"The production's touch isn't entirely sure—and Taylor certainly has no interest in being subtle—yet the play can still be distressingly effective...Petosa's production is deft in domestic scenes...The piece seems less certain when the text grows more stylized. Taylor wrote his work as a comic grotesque. Neither Petosa, nor set designer Evancho serves this element of Taylor's fantasy, which leaves some sections of the evening strangely sagging."
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Theatermania
July 13th, 2016

"Despite strenuous storytelling, it is easy to emerge from this production more confused than when it began…Director Jim Petosa occasionally achieves moments that are both beautiful and terrible in their theatricality...Mostly, the actors stand around aimlessly as one scene bleeds into the next. Moments of levity (like a high-kicking Hitler) land with a thud, leaving us to feel as though we're witnessing bargain-brand Brecht."
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Lighting & Sound America
July 14th, 2016

"Michael Kaye captures nearly everything about Halder...The actor shows how each of Halder's moral concessions is meant to be a one-off, a necessary accommodation to maintain his place in the world...And yet, 'Good' stops short of delivering a knockout punch...'Good' has always been a problematic piece. Yet, in its mordant depiction of truth's fungibility when dictators rule, it can still get under one's skin...It provided more than enough thoughts for a sleepless night."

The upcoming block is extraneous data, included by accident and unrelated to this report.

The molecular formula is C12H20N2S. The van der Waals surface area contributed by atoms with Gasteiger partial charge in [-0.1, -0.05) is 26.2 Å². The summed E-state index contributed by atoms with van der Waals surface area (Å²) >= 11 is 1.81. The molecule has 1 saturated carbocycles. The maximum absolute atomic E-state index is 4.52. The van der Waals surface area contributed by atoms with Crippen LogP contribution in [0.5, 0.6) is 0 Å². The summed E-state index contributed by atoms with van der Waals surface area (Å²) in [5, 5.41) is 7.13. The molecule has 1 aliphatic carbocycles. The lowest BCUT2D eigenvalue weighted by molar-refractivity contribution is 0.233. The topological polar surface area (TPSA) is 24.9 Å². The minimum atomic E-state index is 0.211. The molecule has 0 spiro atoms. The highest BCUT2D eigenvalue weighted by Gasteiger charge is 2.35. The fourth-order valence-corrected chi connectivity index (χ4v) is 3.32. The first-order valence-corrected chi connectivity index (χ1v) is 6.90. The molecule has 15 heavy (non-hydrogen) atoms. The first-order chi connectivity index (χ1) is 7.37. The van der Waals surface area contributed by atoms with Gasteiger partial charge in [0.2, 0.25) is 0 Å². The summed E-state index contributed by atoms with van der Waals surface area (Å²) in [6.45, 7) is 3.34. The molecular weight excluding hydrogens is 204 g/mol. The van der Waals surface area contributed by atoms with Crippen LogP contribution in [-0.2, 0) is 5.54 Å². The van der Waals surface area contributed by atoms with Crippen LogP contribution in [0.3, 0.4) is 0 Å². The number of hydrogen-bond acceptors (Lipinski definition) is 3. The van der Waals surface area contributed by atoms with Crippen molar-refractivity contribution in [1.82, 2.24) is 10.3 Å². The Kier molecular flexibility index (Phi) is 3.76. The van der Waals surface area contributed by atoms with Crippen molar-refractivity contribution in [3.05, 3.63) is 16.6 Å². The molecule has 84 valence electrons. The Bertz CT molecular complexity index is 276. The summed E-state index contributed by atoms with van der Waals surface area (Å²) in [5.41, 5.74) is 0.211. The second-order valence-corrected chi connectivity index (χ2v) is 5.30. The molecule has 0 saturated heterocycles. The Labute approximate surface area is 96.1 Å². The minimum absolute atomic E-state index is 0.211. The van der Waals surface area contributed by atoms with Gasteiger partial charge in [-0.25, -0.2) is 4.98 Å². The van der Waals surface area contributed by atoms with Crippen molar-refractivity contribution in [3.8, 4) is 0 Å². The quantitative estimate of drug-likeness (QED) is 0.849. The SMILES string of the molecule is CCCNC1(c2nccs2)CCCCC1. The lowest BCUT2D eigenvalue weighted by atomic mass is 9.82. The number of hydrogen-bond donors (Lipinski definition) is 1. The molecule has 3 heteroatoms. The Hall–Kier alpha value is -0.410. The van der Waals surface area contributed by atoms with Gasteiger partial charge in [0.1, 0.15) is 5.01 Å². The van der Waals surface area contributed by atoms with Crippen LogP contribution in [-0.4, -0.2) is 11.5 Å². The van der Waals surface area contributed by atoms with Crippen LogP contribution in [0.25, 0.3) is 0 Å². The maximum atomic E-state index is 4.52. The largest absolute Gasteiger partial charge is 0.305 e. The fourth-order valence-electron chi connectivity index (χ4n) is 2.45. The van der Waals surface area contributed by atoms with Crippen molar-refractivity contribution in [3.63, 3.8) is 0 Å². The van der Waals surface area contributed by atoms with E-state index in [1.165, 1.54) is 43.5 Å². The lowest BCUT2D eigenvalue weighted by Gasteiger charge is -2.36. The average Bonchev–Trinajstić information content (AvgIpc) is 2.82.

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Talkin' Broadway
July 13th, 2016

"The greatest strength of the play is that almost none of Halder's choices appears to be unreasonable, except through the lens of hindsight available to the audience...What disturbs most about the play is its demonstration of how easily a 'good' person can become caught up in a movement that leads to horrendous consequences. Even as he dons the full uniform of a Nazi SS officer, Halder clings to the notion that he is serving a greater good."
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CurtainUp
July 13th, 2016

“In the early 1980s, Taylor's choice to chronicle an ostensibly good man's activities as a member of the Third Reich in a play with frisky songs and bits of comedy was unorthodox. Thirty-five years later, that choice fits comfortably with a popular aesthetic of irony and snark; and the Brechtian detours in Taylor's script seem more insightful than audacious now."
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Front Row Center
July 19th, 2016

"Kaye as Halder and Spears as Maurice draw us in immediately and we believe them and their choices...In the end, I walked out of the theater dissatisfied. I had the nagging feeling that I hadn’t gotten what I came in looking for. Until it struck me that I had come in looking for easy reassurances that it couldn’t happen to me and it couldn’t happen here...In the final analysis, that’s the subtle genius of this play...You will certainly be thinking about it long after you leave the theater."
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Stage Buddy
July 22nd, 2016

"Director Petosa places the seductive dreaminess of romance, desire and self-satisfied ambition under the grip of a nightmare that sheds none of its savagery with the passing of time…John’s career-rise and morality-fall via what Maurice calls his 'Nazi school of psychiatry' are convincing…The play is elevated by a group of actors who are evidently committed to the work and to collaboration…Out of the two plays, 'Good' is the dominant force, but both are persuasive and worryingly topical."